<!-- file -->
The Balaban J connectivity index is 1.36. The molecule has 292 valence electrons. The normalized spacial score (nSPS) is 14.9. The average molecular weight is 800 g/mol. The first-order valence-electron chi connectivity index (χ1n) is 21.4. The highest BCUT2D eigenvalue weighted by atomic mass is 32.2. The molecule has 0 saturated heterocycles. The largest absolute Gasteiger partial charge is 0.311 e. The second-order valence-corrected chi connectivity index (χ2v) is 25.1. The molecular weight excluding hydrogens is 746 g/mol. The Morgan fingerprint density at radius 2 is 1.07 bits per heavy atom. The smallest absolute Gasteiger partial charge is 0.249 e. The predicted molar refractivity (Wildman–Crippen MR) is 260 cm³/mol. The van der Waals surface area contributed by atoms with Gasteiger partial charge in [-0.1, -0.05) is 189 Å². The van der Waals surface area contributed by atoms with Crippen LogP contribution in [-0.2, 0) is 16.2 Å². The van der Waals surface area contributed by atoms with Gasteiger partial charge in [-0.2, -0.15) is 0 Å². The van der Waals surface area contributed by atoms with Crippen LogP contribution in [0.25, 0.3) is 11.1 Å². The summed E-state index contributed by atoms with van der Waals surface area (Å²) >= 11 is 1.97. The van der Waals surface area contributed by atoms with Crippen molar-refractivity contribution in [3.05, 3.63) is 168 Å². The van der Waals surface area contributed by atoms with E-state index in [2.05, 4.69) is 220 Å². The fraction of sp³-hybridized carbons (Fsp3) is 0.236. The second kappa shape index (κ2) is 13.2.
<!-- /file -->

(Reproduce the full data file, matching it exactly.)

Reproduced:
The Balaban J connectivity index is 1.36. The molecule has 292 valence electrons. The normalized spacial score (nSPS) is 14.9. The average molecular weight is 800 g/mol. The first-order valence-electron chi connectivity index (χ1n) is 21.4. The highest BCUT2D eigenvalue weighted by atomic mass is 32.2. The molecule has 0 saturated heterocycles. The largest absolute Gasteiger partial charge is 0.311 e. The second-order valence-corrected chi connectivity index (χ2v) is 25.1. The molecular weight excluding hydrogens is 746 g/mol. The Morgan fingerprint density at radius 2 is 1.07 bits per heavy atom. The smallest absolute Gasteiger partial charge is 0.249 e. The predicted molar refractivity (Wildman–Crippen MR) is 260 cm³/mol. The van der Waals surface area contributed by atoms with Gasteiger partial charge in [-0.1, -0.05) is 189 Å². The van der Waals surface area contributed by atoms with Crippen LogP contribution in [-0.2, 0) is 16.2 Å². The van der Waals surface area contributed by atoms with Gasteiger partial charge in [-0.2, -0.15) is 0 Å². The van der Waals surface area contributed by atoms with Crippen LogP contribution in [0.25, 0.3) is 11.1 Å². The summed E-state index contributed by atoms with van der Waals surface area (Å²) >= 11 is 1.97. The van der Waals surface area contributed by atoms with Crippen molar-refractivity contribution in [3.05, 3.63) is 168 Å². The van der Waals surface area contributed by atoms with E-state index in [2.05, 4.69) is 220 Å². The fraction of sp³-hybridized carbons (Fsp3) is 0.236. The second kappa shape index (κ2) is 13.2.